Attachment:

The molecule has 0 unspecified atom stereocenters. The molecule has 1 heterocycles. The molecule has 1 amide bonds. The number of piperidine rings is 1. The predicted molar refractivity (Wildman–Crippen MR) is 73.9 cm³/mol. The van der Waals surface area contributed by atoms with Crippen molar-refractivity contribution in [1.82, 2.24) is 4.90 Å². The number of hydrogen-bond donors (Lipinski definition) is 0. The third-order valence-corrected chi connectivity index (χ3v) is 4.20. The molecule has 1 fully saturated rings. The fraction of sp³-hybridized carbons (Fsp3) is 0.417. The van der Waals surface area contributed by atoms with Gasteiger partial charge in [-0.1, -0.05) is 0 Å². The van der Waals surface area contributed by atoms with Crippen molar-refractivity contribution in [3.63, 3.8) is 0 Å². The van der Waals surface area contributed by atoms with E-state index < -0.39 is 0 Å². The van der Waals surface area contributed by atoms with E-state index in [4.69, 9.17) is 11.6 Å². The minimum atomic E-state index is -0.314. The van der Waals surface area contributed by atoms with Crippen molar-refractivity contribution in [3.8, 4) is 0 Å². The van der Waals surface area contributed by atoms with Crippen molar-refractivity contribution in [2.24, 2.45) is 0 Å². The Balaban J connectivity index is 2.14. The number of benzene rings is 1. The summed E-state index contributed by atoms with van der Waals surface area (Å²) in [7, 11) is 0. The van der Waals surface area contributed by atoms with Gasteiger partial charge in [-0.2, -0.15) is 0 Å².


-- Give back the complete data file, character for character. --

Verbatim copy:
The molecule has 0 unspecified atom stereocenters. The molecule has 1 heterocycles. The molecule has 1 amide bonds. The number of piperidine rings is 1. The predicted molar refractivity (Wildman–Crippen MR) is 73.9 cm³/mol. The van der Waals surface area contributed by atoms with Crippen molar-refractivity contribution in [1.82, 2.24) is 4.90 Å². The number of hydrogen-bond donors (Lipinski definition) is 0. The third-order valence-corrected chi connectivity index (χ3v) is 4.20. The molecule has 1 fully saturated rings. The fraction of sp³-hybridized carbons (Fsp3) is 0.417. The van der Waals surface area contributed by atoms with Gasteiger partial charge in [-0.1, -0.05) is 0 Å². The van der Waals surface area contributed by atoms with Crippen molar-refractivity contribution in [3.63, 3.8) is 0 Å². The van der Waals surface area contributed by atoms with E-state index < -0.39 is 0 Å². The van der Waals surface area contributed by atoms with E-state index in [4.69, 9.17) is 11.6 Å². The minimum atomic E-state index is -0.314. The van der Waals surface area contributed by atoms with Crippen molar-refractivity contribution in [3.8, 4) is 0 Å². The van der Waals surface area contributed by atoms with Crippen molar-refractivity contribution in [2.24, 2.45) is 0 Å². The Balaban J connectivity index is 2.14. The number of benzene rings is 1. The summed E-state index contributed by atoms with van der Waals surface area (Å²) in [7, 11) is 0. The van der Waals surface area contributed by atoms with Gasteiger partial charge in [-0.2, -0.15) is 0 Å².